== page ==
We can get away with the posturing now, because the ACT is like a solar-powered yurt, occupied by not-quite-grown-up kids, located in mum and dad’s backyard, and with a power lead running to the main house for when the sun isn’t shining.

No amount of artful verbiage about the total quantity of renewable power we buy vs. what we consume will explain exactly what we rely on when renewables are not producing, and battery capacity has been exhausted.

As Alan Finkel made clear at the Press Club earlier this week, hydrogen is still a long way off as a replacement fuel.

Peter Mackay Peter Mackay 5:39 pm 16 Feb 20

Perhaps a zero-net Shayne Rattenbury policy would be better? The ACT's emissions are hardly responsible for the ACT's problems, but wonky policies are a far better target.

Ian McTaggart Ian McTaggart 12:55 pm 16 Feb 20

Could we please see the duty statement and pay grade for the Climate Change Liaison Officer?

Stacey Ingram Stacey Ingram 10:31 am 16 Feb 20

Energy efficiency for rentals, yet you care not one iota about the inefficiency of your public housing properties!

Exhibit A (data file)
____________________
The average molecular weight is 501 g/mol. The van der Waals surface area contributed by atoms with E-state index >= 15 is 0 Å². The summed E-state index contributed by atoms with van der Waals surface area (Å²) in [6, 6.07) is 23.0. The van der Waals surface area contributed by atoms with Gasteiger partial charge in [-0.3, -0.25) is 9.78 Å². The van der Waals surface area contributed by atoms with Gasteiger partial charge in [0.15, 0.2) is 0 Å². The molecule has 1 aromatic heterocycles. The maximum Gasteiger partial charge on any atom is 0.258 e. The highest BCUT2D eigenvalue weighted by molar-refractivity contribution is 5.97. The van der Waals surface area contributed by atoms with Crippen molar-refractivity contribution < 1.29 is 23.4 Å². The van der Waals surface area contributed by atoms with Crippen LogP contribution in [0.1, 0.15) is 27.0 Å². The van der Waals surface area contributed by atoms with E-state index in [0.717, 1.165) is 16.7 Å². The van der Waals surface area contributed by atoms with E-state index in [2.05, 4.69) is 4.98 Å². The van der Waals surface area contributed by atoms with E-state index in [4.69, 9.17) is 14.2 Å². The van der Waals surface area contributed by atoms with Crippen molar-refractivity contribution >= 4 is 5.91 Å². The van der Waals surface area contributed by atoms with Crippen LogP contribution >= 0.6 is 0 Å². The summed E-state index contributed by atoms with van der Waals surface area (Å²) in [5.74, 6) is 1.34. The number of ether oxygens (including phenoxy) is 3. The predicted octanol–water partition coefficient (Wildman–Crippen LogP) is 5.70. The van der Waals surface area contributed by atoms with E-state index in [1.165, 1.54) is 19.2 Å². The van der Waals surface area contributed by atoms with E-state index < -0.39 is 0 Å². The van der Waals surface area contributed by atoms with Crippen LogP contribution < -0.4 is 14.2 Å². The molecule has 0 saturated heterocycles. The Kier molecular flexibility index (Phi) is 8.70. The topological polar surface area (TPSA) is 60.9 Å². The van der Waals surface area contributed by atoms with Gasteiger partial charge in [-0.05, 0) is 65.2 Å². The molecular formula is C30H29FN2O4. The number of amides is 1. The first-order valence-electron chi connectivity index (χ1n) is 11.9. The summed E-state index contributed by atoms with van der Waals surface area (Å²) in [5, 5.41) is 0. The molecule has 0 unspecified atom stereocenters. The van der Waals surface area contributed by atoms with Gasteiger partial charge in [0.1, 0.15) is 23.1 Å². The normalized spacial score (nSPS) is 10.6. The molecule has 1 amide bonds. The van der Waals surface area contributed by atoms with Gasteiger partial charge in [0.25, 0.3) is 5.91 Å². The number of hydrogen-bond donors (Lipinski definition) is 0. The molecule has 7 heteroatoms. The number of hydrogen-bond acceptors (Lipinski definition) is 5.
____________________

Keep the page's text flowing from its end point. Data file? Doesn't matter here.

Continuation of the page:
Many aren't insulated well, sealed properly, or have adequate cost effective heating/cooling, and you won't provide avenues to assist tenants with the cost of installing solar.

The positive impact of improving these dwellings would be felt across ALL communities, and yet crickets.

The vulnerable and disadvantaged want a sustainable future too.

    Ashley Wright Ashley Wright 2:45 pm 16 Feb 20

    Stacey Ingram speaking of solar my mum lives in a govie house that has solar hot water. Recently she has had some issues with it and they have said next time it plays up they will replace the solar hot water with an electric heater.

Lawrie Smith Lawrie Smith 10:23 am 16 Feb 20

How much will go into Cayman Islands bank accounts of politicians?

Jim Jim Jim Jim 10:14 am 16 Feb 20

Waste of money on bureaucracy. All lip service. $4 million buys an awful lot of seedlings to lock up carbon or perform clear environmental works.